Marketing departments have been working in silos for so long that this potentially toxic practice has become the norm. But keeping marketing functions distinct from one another--particularly when handling social outreach and email marketing--creates a disjointed experience for consumers and robs both parties of valuable insights.
Granted, email and social do a fine job on their own. The combination of the two, however, is far more powerful. To create a seamless customer experience throughout the purchase cycle, marketers need to combine email and social media marketing activities and insights. Not only should email marketing include hashtag campaigns, but social media posts should echo email content. Through consistent and complementary content, marketers will find their best brand advocates, which will lead to increased consumer engagement and drive sales.
Following are four reasons why brands need to combine their social media and email marketing activities:
1. Customer-managed relationships: No, that’s not a typo. Customer relationship management has gone the way of the dinosaur. Brands traditionally drive the relationship with their customers, but today’s consumer wants more autonomy in their relationship with brands. This has given rise to customer-managed relationships (CMR).
We see CMR at work when social media and email marketing work together. For example, a consumer receives a coupon via email from one of her favorite brands. When that consumer shares the email on social media, her friends see the email and might click on the post to view the coupon. If a friend then uses the coupon or subscribes to the brand’s email list, it would be a win for the brand’s marketing team. The brand did not have a relationship with the second consumer before, but because the first consumer managed the relationship, they introduced the second consumer to the brand.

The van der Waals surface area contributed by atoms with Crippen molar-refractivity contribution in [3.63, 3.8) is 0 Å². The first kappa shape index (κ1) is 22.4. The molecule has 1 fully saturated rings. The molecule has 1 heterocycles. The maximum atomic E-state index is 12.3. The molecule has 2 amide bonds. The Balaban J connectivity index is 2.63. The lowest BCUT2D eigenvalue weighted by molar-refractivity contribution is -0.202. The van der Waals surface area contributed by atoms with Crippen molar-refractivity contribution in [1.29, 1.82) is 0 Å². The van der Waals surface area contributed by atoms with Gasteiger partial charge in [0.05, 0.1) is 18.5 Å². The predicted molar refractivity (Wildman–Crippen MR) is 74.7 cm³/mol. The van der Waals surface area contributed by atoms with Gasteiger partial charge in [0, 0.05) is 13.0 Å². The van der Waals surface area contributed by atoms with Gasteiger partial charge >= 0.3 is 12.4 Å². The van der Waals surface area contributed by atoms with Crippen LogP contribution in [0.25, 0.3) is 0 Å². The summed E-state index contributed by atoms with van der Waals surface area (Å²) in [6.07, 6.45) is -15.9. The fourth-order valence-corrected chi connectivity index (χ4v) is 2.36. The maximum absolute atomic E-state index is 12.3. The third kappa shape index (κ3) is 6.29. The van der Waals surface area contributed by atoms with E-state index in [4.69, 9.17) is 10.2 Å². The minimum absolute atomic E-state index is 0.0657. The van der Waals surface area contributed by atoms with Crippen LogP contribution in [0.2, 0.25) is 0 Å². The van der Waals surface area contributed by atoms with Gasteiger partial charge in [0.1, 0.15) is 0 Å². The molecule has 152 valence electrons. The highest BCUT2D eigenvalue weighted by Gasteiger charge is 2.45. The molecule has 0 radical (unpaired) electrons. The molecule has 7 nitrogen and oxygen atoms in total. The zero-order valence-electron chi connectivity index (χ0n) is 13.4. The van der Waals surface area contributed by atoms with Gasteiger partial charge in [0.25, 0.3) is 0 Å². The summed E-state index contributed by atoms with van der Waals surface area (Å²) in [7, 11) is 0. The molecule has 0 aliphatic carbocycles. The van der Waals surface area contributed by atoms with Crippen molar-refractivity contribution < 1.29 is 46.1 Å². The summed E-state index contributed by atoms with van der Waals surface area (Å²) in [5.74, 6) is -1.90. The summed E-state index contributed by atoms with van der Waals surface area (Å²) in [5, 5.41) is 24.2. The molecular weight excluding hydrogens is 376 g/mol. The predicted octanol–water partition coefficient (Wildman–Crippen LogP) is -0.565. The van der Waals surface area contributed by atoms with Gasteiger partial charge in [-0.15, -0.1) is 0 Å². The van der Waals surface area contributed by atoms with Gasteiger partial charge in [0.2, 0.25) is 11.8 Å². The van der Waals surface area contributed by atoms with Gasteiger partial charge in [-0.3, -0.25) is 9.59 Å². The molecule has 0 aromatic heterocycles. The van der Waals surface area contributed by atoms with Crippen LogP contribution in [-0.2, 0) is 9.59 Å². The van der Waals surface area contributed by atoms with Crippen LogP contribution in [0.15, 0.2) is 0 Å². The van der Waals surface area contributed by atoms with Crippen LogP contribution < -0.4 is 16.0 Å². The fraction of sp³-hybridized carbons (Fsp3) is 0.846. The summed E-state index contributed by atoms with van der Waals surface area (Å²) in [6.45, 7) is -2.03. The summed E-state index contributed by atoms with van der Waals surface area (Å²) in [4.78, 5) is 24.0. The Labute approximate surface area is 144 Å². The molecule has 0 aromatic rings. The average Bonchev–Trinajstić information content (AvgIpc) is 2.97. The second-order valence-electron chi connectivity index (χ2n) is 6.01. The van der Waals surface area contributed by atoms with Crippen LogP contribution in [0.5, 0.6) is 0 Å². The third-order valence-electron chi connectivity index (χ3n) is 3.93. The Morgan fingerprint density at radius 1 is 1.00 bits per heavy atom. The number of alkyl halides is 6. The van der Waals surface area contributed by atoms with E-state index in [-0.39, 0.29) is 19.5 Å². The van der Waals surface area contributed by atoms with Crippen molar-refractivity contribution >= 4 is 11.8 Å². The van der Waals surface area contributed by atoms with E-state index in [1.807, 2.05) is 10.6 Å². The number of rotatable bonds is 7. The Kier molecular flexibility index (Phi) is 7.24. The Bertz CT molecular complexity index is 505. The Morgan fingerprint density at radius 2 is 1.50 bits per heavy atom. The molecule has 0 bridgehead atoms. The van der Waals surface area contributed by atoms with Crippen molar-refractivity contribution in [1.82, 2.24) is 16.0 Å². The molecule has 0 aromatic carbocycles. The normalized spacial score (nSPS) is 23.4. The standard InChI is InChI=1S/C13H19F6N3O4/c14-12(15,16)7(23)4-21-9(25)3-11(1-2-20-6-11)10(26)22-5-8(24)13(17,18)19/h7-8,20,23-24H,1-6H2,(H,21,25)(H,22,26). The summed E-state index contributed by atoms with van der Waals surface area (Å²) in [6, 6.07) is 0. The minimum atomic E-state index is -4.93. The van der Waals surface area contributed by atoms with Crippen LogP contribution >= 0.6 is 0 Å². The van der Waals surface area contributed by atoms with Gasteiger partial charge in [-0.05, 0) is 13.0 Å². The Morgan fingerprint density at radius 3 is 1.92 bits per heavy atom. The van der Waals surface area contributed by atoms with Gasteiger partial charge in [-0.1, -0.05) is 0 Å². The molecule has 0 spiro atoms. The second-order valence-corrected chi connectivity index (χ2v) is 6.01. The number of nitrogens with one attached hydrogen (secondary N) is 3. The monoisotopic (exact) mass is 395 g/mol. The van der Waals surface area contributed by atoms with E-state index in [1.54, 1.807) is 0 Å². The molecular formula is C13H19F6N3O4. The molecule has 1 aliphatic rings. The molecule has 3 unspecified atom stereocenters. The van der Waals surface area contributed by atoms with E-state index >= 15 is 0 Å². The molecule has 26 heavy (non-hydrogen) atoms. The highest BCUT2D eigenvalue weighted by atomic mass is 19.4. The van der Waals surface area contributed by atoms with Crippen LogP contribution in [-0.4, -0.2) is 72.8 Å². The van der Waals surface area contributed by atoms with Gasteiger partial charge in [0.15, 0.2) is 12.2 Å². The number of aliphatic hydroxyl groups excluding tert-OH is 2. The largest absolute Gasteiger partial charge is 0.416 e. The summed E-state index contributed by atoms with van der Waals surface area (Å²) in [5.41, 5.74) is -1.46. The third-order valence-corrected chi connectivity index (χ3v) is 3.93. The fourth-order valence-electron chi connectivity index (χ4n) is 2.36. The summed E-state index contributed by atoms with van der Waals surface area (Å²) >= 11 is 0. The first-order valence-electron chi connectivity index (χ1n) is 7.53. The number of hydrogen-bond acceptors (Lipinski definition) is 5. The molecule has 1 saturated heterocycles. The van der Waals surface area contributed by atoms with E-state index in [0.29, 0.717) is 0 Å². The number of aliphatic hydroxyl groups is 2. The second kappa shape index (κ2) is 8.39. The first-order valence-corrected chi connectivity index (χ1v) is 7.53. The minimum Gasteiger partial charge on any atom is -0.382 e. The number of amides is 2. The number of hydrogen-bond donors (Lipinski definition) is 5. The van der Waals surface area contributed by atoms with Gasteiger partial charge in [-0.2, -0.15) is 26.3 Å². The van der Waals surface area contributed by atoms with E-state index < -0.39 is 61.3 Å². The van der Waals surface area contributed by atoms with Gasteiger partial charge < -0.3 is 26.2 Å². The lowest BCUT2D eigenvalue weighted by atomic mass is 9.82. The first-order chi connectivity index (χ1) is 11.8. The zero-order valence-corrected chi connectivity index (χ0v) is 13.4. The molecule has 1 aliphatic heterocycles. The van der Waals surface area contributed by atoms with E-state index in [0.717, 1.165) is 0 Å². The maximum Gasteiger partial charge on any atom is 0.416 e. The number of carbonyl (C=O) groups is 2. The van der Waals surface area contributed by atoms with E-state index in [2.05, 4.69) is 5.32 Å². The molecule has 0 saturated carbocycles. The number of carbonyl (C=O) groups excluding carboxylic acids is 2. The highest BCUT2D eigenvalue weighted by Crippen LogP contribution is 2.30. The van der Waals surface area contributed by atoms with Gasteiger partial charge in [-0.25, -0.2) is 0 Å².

Takeaway: When email and social media work together, brands empower their current customers to share brand content with their networks, thus helping brands reach new consumers.
2. Alternative to ads: Social ads allow for easy targeting and are often cheap. Despite this, they don’t always reach the right audience. When that happens, these ads can quickly become expensive.
When fans of brands share offers and other content they receive via email, brands know they are reaching their true target audience. This is because social media users are cautious of sharing brand content on social media lest their friends to consider them spammers. When consumers do share, they are confident that the content is relevant to their followers. Therefore, brands can be confident as well.
Social ads have their place in marketing. Many brands have experienced great success with social ads, but the combination of email and social media provides an alternative.
Takeaway: Combining email and social media efforts empowers consumers to push content via their own feeds.
3. Email acquisition engine: Marketers are always looking for innovative, new ways to capture email addresses for new subscribers. When social media and email efforts collide, marketers benefit. The example discussed in “CMR” explains how email acquisition happens on social media. When someone clicks on brand content via a friend’s social media post, he can choose to join the brand’s mailing list.
This starts a cyclical process. The additional consumer will start receiving brand email, and he might choose to post some messages on social media. When his friends see, they click and purchase. This means more engagement and sales for brands.
Takeaway: When consumers share engaging brand content on social media, it introduces brands to a new group of consumers.
4. Increased engagement: Again, marketers are always seeking new methods for increasing consumer engagement for digital campaigns. For digital, engagement is often the metric of choice.
Consumers are unlikely to spontaneously post about their recent purchase from a brand. However, cool, interesting, useful email content gives consumers something to share on social media about their favorite brands.
For example, food companies such as Kraft often share recipes via email, which moms or foodies are likely to share on Facebook or Pinterest. Clothing retailers such as Banana Republic often send email messages with different ways to wear new items. Again, this content is social media-friendly and provides value beyond pushing consumers toward and immediate purchase.
Takeaway: Brands looking to increase social engagement should send shareable content via email.
Marketers are used to dealing with interdepartmental silos, but they need to examine how all areas of the marketing department work together. Silos prevent all functionalities from being as powerful as possible, but this is particularly true for email and social media. When the two popular efforts combine, brands identify their best brand advocates. Through joint social-email efforts, brands will benefit from increased customer engagement, more loyal customers and increased sales.